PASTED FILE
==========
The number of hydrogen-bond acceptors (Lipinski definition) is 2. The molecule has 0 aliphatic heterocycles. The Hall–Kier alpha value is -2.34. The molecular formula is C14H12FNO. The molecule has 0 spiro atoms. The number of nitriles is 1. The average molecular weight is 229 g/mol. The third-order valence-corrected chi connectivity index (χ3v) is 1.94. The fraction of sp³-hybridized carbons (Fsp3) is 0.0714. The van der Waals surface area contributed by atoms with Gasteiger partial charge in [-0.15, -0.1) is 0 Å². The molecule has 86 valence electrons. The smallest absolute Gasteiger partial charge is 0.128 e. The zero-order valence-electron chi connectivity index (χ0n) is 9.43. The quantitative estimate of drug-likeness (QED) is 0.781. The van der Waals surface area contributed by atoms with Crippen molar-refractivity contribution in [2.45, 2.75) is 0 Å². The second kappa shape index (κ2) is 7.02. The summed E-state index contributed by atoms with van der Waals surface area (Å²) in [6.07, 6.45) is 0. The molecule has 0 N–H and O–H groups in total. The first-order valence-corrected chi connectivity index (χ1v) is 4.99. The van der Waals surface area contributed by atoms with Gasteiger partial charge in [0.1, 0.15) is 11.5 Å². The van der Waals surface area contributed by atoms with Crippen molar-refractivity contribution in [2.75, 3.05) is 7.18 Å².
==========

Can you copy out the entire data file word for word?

The number of hydrogen-bond acceptors (Lipinski definition) is 2. The molecule has 0 aliphatic heterocycles. The Hall–Kier alpha value is -2.34. The molecular formula is C14H12FNO. The molecule has 0 spiro atoms. The number of nitriles is 1. The average molecular weight is 229 g/mol. The third-order valence-corrected chi connectivity index (χ3v) is 1.94. The fraction of sp³-hybridized carbons (Fsp3) is 0.0714. The van der Waals surface area contributed by atoms with Gasteiger partial charge in [-0.15, -0.1) is 0 Å². The molecule has 86 valence electrons. The smallest absolute Gasteiger partial charge is 0.128 e. The zero-order valence-electron chi connectivity index (χ0n) is 9.43. The quantitative estimate of drug-likeness (QED) is 0.781. The van der Waals surface area contributed by atoms with Crippen molar-refractivity contribution in [2.45, 2.75) is 0 Å². The second kappa shape index (κ2) is 7.02. The summed E-state index contributed by atoms with van der Waals surface area (Å²) in [6.07, 6.45) is 0. The molecule has 0 N–H and O–H groups in total. The first-order valence-corrected chi connectivity index (χ1v) is 4.99. The van der Waals surface area contributed by atoms with Gasteiger partial charge in [0.1, 0.15) is 11.5 Å². The van der Waals surface area contributed by atoms with Crippen molar-refractivity contribution in [2.75, 3.05) is 7.18 Å².